How Giving Supports Kindness, Happiness & Well-being
Did you know giving supports kindness, happiness and well-being? How can we use giving to support kindness, happiness and well-being of our families? For a majority of families around the world, school is out on break. You have your kids, teens and university age students at home for a while. It is up to the family to find activities to support our children and young adults. Teachers and parents have been acutely aware of the decrease in our younger populations happiness, well-being and mental health. It could be due to pandemic itself and the uncertainty it brought, it could be the lack of socialization your younger generations experienced during the last two years. It could be the effects of social media that is now showing its ugly head. No matter what the cause is, implementing activities that enhance, increase and positively affect our children and young adults is a must. And it is easier than you think.
Student Reactions To Their Giving Experience
A recent study published in May 2020 ‘Kindness as an Intervention for Student Social Interaction Anxiety, Affect, and Mood: The KISS of Kindness Study conducted by Katie J. Shillington, Andrew M. Johnson, Tara Mantler & Jennifer D. Irwin showed that kindness was an effective intervention to helps students anxiety, mood, well-being and mental health. When reading the research paper, I loved the comments recorded by the students who participated in the study and wanted to share. It shows the impact their 2 weeks of completing small acts of giving had on them overall and is worth noting.
The small acts of giving that were completed by the students ‘ranged from every day activities – holding the door open for people; smiling at and greeting strangers and offering compliments to people. Acts that were more unique in nature included: donating clothes; shoveling snow from neighbours’ driveways; leaving post-it notes with words of encouragement in areas for people to find; and handing out chocolate and positive notes to people around campus.’ Sounds Familiar right?
One participant noted, “I really like this study. I normally do a lot of random acts of kindness, but this experiment allowed me to reflect on them to see how it made both myself and others feel.”
Another participant noted an increase in their awareness of their surroundings, “including people’s alertness… and how easy it is to spread happiness.”
Almost all participants expressed that they ‘felt good’ after participating in the acts of kindness. This was underscored by one participant who stated, “I felt good being able to anonymously make someone’s day. I felt good getting rid of clothes I no longer wear and donating them for people who need clothes and will get better use out of them.”
This student’s comment was “I think it felt good to do all these helpful things and lessen the load of someone else’s, it gave some more meaning to life in my opinion.” This participant recognized the causal sequence that considering other people’s wellbeing had, namely on their overarching life satisfaction.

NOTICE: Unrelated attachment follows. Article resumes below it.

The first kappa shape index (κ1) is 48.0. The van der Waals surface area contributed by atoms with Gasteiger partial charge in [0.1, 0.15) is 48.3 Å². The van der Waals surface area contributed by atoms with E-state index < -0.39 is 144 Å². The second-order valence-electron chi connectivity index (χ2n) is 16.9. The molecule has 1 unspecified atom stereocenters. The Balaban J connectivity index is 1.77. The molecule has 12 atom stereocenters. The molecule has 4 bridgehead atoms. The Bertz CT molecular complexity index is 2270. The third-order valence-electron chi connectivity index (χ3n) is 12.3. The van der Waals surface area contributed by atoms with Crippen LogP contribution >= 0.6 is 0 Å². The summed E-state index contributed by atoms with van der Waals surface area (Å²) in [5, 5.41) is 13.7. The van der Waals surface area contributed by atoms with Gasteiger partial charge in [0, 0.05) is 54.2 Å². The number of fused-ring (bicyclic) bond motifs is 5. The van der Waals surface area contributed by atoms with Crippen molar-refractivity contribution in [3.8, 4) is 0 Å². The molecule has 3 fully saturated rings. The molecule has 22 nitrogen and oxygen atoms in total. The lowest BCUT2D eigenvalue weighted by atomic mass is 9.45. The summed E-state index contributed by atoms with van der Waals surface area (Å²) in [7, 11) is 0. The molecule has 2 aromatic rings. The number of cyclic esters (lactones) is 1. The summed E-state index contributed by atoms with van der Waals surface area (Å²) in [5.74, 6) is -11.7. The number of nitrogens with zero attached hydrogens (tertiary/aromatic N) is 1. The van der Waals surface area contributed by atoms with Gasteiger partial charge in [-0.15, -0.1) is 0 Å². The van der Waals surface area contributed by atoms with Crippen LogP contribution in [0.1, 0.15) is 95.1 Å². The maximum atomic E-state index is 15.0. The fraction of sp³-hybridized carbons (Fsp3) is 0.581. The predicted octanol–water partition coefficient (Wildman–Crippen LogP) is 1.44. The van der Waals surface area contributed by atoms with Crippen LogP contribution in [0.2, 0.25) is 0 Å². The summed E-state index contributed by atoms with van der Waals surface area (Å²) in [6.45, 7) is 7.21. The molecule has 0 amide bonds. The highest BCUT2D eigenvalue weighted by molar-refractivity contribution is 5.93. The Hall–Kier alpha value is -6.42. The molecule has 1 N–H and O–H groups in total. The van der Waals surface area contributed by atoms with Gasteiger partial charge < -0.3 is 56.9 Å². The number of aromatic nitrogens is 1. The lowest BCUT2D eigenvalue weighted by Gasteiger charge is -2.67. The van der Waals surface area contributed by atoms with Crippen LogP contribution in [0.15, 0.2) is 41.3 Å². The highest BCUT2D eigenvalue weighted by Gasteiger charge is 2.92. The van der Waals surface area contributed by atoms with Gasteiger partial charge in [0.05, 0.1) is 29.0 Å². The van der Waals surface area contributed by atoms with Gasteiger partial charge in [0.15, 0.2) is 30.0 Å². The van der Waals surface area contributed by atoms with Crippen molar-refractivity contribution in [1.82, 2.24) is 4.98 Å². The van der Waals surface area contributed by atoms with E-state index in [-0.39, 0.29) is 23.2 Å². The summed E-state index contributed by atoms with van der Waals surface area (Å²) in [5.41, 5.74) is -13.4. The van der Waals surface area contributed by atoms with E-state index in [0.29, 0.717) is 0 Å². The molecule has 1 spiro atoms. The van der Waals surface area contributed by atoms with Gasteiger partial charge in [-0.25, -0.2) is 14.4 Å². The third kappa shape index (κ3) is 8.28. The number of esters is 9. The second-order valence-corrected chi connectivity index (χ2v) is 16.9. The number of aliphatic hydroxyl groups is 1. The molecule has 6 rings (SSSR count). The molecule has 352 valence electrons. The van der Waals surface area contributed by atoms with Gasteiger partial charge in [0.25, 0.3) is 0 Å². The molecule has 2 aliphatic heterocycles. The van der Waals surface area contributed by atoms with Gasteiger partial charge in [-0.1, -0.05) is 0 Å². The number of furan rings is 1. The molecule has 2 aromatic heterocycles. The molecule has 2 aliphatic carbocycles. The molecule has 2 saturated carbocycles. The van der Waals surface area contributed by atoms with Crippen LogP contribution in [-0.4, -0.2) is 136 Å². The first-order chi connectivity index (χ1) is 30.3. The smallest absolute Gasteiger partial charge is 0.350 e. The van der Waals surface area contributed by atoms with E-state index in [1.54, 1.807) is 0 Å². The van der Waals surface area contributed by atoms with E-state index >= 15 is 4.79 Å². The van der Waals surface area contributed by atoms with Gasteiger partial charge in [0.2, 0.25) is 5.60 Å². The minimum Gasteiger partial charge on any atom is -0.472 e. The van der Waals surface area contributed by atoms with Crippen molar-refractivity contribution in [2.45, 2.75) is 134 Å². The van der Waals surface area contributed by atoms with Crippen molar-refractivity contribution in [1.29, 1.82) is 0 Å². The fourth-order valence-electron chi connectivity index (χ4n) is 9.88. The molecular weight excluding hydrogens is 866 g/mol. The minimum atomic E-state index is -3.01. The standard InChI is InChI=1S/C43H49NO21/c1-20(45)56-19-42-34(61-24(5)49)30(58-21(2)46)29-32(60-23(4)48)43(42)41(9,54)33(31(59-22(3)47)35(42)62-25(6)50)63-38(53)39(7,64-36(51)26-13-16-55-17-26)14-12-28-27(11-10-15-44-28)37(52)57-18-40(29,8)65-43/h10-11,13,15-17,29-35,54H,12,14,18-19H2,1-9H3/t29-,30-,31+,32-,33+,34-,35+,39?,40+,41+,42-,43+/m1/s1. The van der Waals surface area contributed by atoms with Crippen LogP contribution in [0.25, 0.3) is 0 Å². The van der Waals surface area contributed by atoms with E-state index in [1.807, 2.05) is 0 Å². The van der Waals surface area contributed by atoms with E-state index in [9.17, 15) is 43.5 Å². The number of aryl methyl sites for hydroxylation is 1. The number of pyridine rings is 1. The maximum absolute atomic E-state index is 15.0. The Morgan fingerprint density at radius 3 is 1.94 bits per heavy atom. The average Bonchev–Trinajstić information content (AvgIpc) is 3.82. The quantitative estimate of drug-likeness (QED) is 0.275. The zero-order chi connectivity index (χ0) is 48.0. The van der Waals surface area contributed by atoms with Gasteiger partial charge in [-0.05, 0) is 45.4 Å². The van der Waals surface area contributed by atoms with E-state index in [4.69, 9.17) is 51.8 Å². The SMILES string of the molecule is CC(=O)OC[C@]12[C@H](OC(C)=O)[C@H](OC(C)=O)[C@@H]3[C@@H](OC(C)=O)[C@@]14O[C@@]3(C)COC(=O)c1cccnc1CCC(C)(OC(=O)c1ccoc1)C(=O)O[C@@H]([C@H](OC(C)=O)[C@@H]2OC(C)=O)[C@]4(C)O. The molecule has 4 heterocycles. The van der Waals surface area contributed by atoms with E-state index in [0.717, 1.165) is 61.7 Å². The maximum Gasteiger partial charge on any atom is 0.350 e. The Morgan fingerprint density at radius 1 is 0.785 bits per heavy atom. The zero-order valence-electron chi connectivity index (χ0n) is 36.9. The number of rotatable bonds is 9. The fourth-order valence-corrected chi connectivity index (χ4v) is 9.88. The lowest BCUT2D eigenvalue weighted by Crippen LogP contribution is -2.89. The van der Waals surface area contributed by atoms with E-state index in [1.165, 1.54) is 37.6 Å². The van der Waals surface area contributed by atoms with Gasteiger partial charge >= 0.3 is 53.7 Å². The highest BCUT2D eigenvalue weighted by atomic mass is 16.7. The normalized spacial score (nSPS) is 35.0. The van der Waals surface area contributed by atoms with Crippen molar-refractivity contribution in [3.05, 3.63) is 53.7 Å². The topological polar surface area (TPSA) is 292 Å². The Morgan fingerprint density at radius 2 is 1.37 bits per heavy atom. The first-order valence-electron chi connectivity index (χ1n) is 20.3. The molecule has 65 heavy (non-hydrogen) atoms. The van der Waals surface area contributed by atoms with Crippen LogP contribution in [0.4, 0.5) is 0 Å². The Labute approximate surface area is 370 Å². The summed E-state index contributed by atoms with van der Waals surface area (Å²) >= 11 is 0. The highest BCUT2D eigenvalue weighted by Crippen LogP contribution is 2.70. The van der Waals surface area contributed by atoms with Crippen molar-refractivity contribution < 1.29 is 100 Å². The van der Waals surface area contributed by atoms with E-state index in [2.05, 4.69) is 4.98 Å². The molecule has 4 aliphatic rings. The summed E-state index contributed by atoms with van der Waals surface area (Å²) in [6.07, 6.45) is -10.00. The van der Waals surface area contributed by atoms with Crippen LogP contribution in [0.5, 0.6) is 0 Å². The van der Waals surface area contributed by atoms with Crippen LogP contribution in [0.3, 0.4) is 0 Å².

Another participant stated, “Performing these RAKs (Random Acts Of Kindness) are very good for my mental health. I feel very positive doing these RAKs and continue to do them with the intention of purely helping others.” Another participant paralleled this comment by stating that engaging in the acts of kindness, specifically with their family and/or partner, contributed to positive mental wellbeing.
Participants described feelings of happiness, joy, and alertness, to name a few. Many participants mentioned feelings of happiness post-engagement in the acts of kindness which, in turn, they felt improved their wellbeing. This was reflected by one participant who stated, “Dedicating my time to things that will make other people’s lives easier is an important contributor to my personal happiness.”
Themes In The Research
“Participant responses to their experience engaging in the acts of kindness yielded six themes and four subthemes: (1) increased awareness; (2) improved wellbeing (decreased stress and improved mental health, and improved mood); (3) increased self-esteem; (4) fostered connection; (5) reciprocity (response from acts of kindness recipients improved wellbeing of the giver); and (6) engagement in acts of kindness felt effortless (natural, habitual).”
You might also want to check out The Butterfly Effect: A Legacy Through Kindness by Nicola Catherine Paviglianitiv published in December 2015. This study completed at the University of Western Ontario has similar findings. The research is continuing and we will find that giving empowers all of us to facilitate positive health and community outcomes.
Help Your Family Start a Giving Habit To Increase The Happiness and Well-Being Of Everyone
The observations of the participants in this study are encouraging. What we do know is that we, as parents, aunts, uncles or grandparents, can facilitate a giving habit at home to build happier and more engaged kids and young adults. Using our 365give Challenge during this school break will help to put our younger generation back on track, be kind citizens and improve their well-being. They deserve this and we as adults can easily help them get there.
As stated by one of the participants, they were amazed at how easy it was to spread happiness. And it is, that easy!
Check out our 365give Challenge and get your family involved in a great school break exercise that will increase well-being, happiness and kindness. It is a life lesson that will stick!
Reference : Shillington, K.J., Johnson, A.M., Mantler, T. et al. Kindness as an Intervention for Student Social Interaction Anxiety, Affect, and Mood: The KISS of Kindness Study. Int J Appl Posit Psychol 6, 23–44 (2021)